Geof­frey Miller, author of the excel­lent Mat­ing Mind, has recently released Spent; a look at con­sumerism and mar­ket­ing through his lens of evo­lu­tion­ary psychology.

With an exist­ing knowl­edge of evo­lu­tion­ary psy­chol­ogy the­o­ries the ideas in Miller’s lat­est will come as no sur­prise. These two reviews are still worth perus­ing, however:

Jonathan Gottschall pro­vides a con­cise overview of Miller’s argu­ments:

From Veblen’s clas­sic The­ory of the Leisure Class (1899), Miller appro­pri­ates the con­cept of “con­spic­u­ous con­sump­tion,” whereby peo­ple live and spend waste­fully just to flaunt the fact that they can. From Dar­win, Miller appro­pri­ates sex­ual selec­tion theory—“costly sig­nal­ing the­ory” in mod­ern parlance—whereby ani­mals com­pete by send­ing sig­nals of their under­ly­ing genetic qual­ity. As with the gaudy dis­plays of pea­cocks, pur­chas­ing deci­sions fre­quently rep­re­sent attempts to adver­tise “fun­da­men­tal bio­log­i­cal virtues” like “bod­ily traits of health, fit­ness, fer­til­ity, youth, and attrac­tive­ness, and men­tal traits of intel­li­gence and personality.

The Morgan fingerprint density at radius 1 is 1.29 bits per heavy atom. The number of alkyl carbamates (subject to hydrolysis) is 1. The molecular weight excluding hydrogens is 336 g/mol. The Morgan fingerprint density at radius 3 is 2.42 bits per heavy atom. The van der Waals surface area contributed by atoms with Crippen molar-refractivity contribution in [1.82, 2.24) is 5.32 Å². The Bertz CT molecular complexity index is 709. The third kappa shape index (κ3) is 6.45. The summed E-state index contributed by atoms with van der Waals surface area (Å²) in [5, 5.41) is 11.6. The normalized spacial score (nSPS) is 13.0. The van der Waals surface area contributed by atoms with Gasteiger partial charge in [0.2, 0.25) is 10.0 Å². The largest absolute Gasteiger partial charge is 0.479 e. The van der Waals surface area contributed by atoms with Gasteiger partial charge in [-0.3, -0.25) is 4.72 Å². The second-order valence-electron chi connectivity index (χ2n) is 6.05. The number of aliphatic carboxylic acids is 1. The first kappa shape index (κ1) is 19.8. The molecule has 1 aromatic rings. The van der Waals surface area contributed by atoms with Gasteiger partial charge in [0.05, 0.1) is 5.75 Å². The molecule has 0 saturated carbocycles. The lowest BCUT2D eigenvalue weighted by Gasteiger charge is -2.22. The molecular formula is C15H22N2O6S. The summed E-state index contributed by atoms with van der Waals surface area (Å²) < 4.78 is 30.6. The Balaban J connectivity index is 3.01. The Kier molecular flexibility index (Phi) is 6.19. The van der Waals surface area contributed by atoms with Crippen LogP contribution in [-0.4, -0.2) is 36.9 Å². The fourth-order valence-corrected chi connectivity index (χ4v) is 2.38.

Robin Han­son decon­structs Spent into five crit­i­cal points, offer­ing some fan­tas­tic quotes:

  • Sig­nal­ing infuses most human activity.
  • “Con­sumer cap­i­tal­ism” mar­keters trick us into using unre­li­able signals.
  • We’d be bet­ter off to talk and cus­tomize more, and work and buy less.
  • Laws aren’t the answer; let’s make bet­ter social norms.
  • Let’s also adjust a con­sump­tion tax to com­pen­sate for side effects.

This looks like the crux of Spent:

We are social pri­mates who sur­vive and repro­duce largely through attract­ing prac­ti­cal sup­port from kin, friends, and mates.  We get that sup­port inso­far as oth­ers view us as offer­ing desir­able traits that fit their needs.  Over the past few mil­lion years we have evolved many men­tal and moral capac­i­ties to dis­play those desir­able traits.  Over the past few thou­sand years, we have learned that these desir­able traits can also be dis­played through buy­ing and dis­play­ing var­i­ous goods and ser­vices in mar­ket economies.

Update: John Tier­ney has writ­ten a won­der­ful review of the book for The New York Times.